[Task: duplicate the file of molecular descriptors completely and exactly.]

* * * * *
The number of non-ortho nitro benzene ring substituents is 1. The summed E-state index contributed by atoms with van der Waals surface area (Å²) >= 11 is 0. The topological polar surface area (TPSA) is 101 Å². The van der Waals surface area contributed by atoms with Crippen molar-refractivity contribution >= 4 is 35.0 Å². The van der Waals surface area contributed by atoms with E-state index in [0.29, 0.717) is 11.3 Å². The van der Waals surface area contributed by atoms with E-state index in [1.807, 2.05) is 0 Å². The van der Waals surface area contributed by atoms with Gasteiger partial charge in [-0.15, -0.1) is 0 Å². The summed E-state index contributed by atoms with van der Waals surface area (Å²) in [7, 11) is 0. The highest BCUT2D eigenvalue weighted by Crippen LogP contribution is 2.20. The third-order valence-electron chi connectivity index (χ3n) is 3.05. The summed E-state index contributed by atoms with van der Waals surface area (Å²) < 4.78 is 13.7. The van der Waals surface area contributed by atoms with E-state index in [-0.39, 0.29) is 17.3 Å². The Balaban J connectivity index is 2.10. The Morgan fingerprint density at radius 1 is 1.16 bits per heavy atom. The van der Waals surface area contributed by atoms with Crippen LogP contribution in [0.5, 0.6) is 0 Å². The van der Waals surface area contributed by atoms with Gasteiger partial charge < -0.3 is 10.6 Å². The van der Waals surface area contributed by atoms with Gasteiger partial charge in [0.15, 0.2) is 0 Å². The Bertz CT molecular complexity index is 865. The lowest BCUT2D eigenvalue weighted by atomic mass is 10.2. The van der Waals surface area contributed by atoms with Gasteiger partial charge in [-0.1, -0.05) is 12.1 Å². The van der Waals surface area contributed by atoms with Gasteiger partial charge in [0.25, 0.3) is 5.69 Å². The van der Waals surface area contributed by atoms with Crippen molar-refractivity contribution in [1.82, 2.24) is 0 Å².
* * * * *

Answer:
The number of non-ortho nitro benzene ring substituents is 1. The summed E-state index contributed by atoms with van der Waals surface area (Å²) >= 11 is 0. The topological polar surface area (TPSA) is 101 Å². The van der Waals surface area contributed by atoms with Crippen molar-refractivity contribution >= 4 is 35.0 Å². The van der Waals surface area contributed by atoms with E-state index in [0.29, 0.717) is 11.3 Å². The van der Waals surface area contributed by atoms with E-state index in [1.807, 2.05) is 0 Å². The van der Waals surface area contributed by atoms with Gasteiger partial charge in [-0.15, -0.1) is 0 Å². The summed E-state index contributed by atoms with van der Waals surface area (Å²) in [7, 11) is 0. The highest BCUT2D eigenvalue weighted by Crippen LogP contribution is 2.20. The third-order valence-electron chi connectivity index (χ3n) is 3.05. The summed E-state index contributed by atoms with van der Waals surface area (Å²) < 4.78 is 13.7. The van der Waals surface area contributed by atoms with E-state index in [-0.39, 0.29) is 17.3 Å². The Balaban J connectivity index is 2.10. The Morgan fingerprint density at radius 1 is 1.16 bits per heavy atom. The van der Waals surface area contributed by atoms with Crippen LogP contribution in [0.5, 0.6) is 0 Å². The van der Waals surface area contributed by atoms with Gasteiger partial charge < -0.3 is 10.6 Å². The van der Waals surface area contributed by atoms with Gasteiger partial charge in [0.15, 0.2) is 0 Å². The Bertz CT molecular complexity index is 865. The lowest BCUT2D eigenvalue weighted by atomic mass is 10.2. The van der Waals surface area contributed by atoms with Gasteiger partial charge in [-0.1, -0.05) is 12.1 Å². The van der Waals surface area contributed by atoms with Gasteiger partial charge in [0.25, 0.3) is 5.69 Å². The van der Waals surface area contributed by atoms with Crippen molar-refractivity contribution in [1.82, 2.24) is 0 Å².